Follow these tips to be less prone to September’s fast fashion madness and to be more style- and money-savvy when shopping for an ethical wardrobe!
As someone who’s been buying eco-fair clothes exclusively for the last five years and as someone with a bit of an individual take on fashion, I’ve been asked many times to do outfit posts or at least to talk about clever shopping.
So let’s roll!
7 HABITS TO SPEND LESS MONEY ON SUSTAINABLE FASHION & HAVE MORE TO WEAR THAN EVER
You probably have heard of the main pillars of Eco-Fair & Slow Fashion:
- Buy less
- Care & repair
- Reuse or recycle
- Support genuine eco-fair companies
So you’ll know that if you’re an Eco-Fair Slow Fashionista, you:
- Have less toxin exposure (for example, GOTS-certified fabrics have no toxic dyes)
- Produce much less waste, potentially toxic
- Help keep the oceans clean (polyamide and polyester fabrics shed microplastics)
- Help break the vicious cycle of exploitation, over-consumption, and environmental pollution
“Yeah”, I hear you say, “but what’s in it for Me?”
- Well, less toxin exposure is good for starters, eh?
- Contributing to less environmental pollution is also a no-brainer, unless of course you have a spare planet with pristine unpolluted nature just for yourself
- But you’re also saving substantial amounts of money: eco-fair clothes hardly ever require dry cleaning and they do last you much longer – and because the investment is higher, chances are you’ll be more savvy choosing and have more fun wearing them
- And you have all the tools at hand to look better than ever and to never experience “got nothing to wear”
Let’s look at the two last promises, because we all know they matter a lot: money and style.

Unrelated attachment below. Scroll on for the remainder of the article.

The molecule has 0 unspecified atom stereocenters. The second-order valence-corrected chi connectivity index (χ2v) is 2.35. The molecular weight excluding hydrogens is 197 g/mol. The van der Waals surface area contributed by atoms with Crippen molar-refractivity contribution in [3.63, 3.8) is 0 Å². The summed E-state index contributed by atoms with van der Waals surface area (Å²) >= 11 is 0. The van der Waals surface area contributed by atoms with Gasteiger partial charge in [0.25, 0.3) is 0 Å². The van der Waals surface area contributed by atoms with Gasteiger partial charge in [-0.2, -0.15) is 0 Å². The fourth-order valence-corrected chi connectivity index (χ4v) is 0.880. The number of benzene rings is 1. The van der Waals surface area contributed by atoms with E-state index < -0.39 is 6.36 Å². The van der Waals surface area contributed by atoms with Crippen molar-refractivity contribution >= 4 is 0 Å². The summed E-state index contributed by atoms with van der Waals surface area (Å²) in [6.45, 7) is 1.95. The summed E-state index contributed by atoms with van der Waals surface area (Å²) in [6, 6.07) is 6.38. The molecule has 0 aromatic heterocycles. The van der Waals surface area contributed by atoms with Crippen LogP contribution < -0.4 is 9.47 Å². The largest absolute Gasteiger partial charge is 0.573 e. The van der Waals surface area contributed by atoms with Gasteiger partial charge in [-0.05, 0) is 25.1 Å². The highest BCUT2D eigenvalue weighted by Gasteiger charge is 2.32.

They say that you can’t buy style but they’re wrong. You can. If you have the coins, you can book a personal shopper and let them guide you. Basically, you walk in with your credit card, and you walk out with a rack filled with ready-to-wear outfits.
The cheaper version of this is pick a lesser known street style blogger that’s loosely your body type and has a style you like, and copy their outfits. However, if you don’t understand fashion and don’t understand why this blogger’s choices work for them, chances are you’ll look ridiculous.
The more sustainable way to “buying” style is to learn all you can about fashion business, about trends, about colours, about fabrics and fabrications, about manufacturing processes and much more. You need to learn about YOU. It sounds like a lot of work, it sounds nerdy, but if you want to stand out with great – and unique – style, you better be a connoisseur of the matter. Or have you ever heard of a wine connoisseur who can’t tell a Merlot from a Syrah? A classic car enthusiast who doesn’t know what Citroën DS is famous for? See.
So let’s look at a few empowering habits that will help you build a more sustainable, a more ethical wardrobe without wasting money. The same tips will also considerably upgrade your personal style!
1 Check fabric quality
Quality is defined by two main elements: the fabric itself and the quality of the processing. You want clothes that are washable, durable, pleasant to wear; quality dyes that don’t wear out quickly.
Cheap fabric and cheap dyes are really easy to spot, I think we intuitively can do that; also, quality clothes don’t stink, may this be your number one hint.